We are not particularly bullish on Q4 domestic sales. We do, however, expect favorable commodity costs versus last year, but with lower gains year over year than in the first three quarters. While we are working very hard to turn around our U.S. business, we feel great about Yum!’s overall business. We are confident in our brands. We know our U.S. sales will bounce back and we strongly believe our results will improve over time.

Also, we are especially confident about the outlook for China and YRI during the balance of this year. We expect China Division operating profit to be up 35% to 40% for the year, driven by another great year of new unit expansion. We will likely open more than 400 new restaurants. Same-store sales will be solid for the year, and restaurant margins will be up over 20% for the full year.

At YRI, we expect operating profit to be up at least 10% for the year, excluding last year’s 53rd week benefit. YRI will have a strong fourth quarter, with over 10% profit growth on a like-for-like basis.

For the year overall, the really good news is that we expect solid margin growth in all three businesses. Our growth model is very productive this year and looks very strong for the future.

Based on the operating profit strength we discussed, our full-year EPS guidance increases to $2.89, or 14% growth. With our global portfolio, we have a track record of consistently achieving above 10% EPS growth, despite soft results in any quarter or two from any of our businesses. Specifically for 2006, we are demonstrating that we can absorb a tough stretch of U.S. sales and yet have our global portfolio deliver solid double-digit EPS growth.

Now I would like to provide you with an update of our refranchising progress. At YRI, we are continuing to refranchise our company units in some smaller scale businesses, namely Pizza Hut businesses in Canada, France, and Australia. We continue to make progress on this front and we have refranchised 157 YRI company restaurants for the past four quarters.

With the recent acquisition of our 50% ownership of the Pizza Hut U.K. joint venture, our company ownership is now at 16% at YRI. We will be refranchising in the U.K. over the next two to three years to bring our YRI ownership down to similar levels as before the acquisition.

As a result, you should expect us to continue some refranchising at YRI over the next three years.

We continue to like our current franchise dominant business model for YRI. Where we do invest our own equity and run company restaurants, we generally look for three things: first, potential for significant scale; second, strong growth potential in the market; and third, strong returns. We will sometimes compromise on one of the first two points but not on the third, the high returns.

In the U.S., we continue to make progress against our two-year plan of refranchising at least 1,000 company-owned restaurants. We have refranchised about 200 U.S. company-owned restaurants year-to-date, with at least a similar amount for Q4.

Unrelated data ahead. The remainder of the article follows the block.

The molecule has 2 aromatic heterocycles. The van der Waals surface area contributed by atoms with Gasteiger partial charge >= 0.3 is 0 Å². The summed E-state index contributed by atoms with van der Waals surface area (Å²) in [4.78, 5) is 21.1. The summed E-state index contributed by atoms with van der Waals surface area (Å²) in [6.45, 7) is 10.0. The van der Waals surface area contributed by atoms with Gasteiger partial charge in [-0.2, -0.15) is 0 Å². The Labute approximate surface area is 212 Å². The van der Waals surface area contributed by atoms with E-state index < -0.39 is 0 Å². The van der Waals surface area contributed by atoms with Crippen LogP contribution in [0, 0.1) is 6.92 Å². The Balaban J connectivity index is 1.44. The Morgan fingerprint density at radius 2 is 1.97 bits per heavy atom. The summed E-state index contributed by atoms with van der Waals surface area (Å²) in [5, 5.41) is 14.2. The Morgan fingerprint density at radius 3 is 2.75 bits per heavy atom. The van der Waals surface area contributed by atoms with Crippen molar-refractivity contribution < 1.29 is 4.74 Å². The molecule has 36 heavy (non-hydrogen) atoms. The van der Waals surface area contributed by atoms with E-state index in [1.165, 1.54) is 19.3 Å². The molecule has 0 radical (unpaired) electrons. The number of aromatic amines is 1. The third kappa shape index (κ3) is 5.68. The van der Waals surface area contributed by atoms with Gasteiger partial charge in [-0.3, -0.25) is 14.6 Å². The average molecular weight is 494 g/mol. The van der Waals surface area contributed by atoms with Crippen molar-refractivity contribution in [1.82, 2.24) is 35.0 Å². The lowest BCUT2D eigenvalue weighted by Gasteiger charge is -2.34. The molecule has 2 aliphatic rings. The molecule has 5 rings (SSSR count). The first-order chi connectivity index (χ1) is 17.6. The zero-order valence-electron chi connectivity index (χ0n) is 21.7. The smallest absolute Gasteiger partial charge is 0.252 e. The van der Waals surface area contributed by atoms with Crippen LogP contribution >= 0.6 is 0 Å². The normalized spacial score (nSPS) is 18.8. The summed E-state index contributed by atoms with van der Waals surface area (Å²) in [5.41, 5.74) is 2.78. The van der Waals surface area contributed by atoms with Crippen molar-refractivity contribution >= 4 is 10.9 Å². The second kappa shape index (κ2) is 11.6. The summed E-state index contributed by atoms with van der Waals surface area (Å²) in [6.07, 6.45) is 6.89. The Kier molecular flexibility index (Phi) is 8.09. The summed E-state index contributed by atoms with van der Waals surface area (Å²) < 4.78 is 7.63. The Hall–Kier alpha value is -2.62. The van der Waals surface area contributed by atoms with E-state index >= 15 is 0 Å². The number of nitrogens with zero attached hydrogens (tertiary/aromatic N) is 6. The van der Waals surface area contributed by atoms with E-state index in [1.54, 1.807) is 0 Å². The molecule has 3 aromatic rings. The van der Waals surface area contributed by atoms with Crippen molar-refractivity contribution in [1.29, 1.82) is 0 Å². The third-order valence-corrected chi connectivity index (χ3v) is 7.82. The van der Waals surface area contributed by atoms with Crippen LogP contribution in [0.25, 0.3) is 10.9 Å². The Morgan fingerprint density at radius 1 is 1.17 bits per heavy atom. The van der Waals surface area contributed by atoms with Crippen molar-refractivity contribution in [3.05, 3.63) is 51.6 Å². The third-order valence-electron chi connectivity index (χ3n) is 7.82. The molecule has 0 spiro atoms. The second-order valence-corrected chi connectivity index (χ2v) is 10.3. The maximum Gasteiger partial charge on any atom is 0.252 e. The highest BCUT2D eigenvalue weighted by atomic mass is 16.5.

As we previously stated, our target at the end of 2007 is to reach 20% blended company ownership in the U.S. from about 26% at the beginning of this year. We expect to reduce our U.S. company-owned restaurant count from about 4700 at the end of 2005 to less than 3700 by year-end 2007.

The good news is our two-year U.S. program is progressing well and is currently expected to be completed on time, with a large pool of capable franchise buyers. We expect to meet our financial targets of: A, a 50% basis point improvement in U.S. restaurant margin; B, no impact to operating profit dollars; and C, a 75 basis point improvement in ROIC.

We also expect to receive cash of $250 million in 2006, which is above our original $150 million estimate.

Now let’s talk about cash flow. We continue to expect to end this year with another record of about $1.3 billion in net cash provided by operating activity. We will invest about $625 million on capital spending during the year, which will result in about $700 million of traditional free cash flow. We are fortunate that even after we invest capital for growth, our China, YRI, and U.S. businesses each generate free cash flow.

We expect additional cash flow of over $250 million from refranchising proceeds, another $150 million in employee stock option proceeds, and $40 million from sales of surplus property and equipment and other items. When you add it all up, that is over $1.1 billion in available cash.

Consistent with our recent task, our stated approach is to give our share back to our shareholders in the form of share buy-backs and a dividend. We believe we received an especially great value in our stock buy-backs this year. During the third quarter alone, we bought back $337 million of stock at an average price of $47.52. Our year-to-date purchases stand at 853 million. For the full year, we expect our diluted share count to decrease by 6%.

In summary, we expect 2006 to be another successful financial year for our shareholders because we expect to deliver 2006 EPS of $2.89, or at least 14% growth versus last year, another year of strong cash flow and substantial cash payout to our shareholders, and finally, we expect to continue building long-term value in our international businesses, YRI and China -- YRI, through high return franchise expansion and development of emerging mega-markets like India, Russia, and France, and in China, with high return company restaurant expansion of multiple Yum! brands.

Yum! clearly has the opportunity and the capability for long-term growth, with annual EPS growth of at least 10% year after year.

That is it for me, David, back to you.

David C. Novak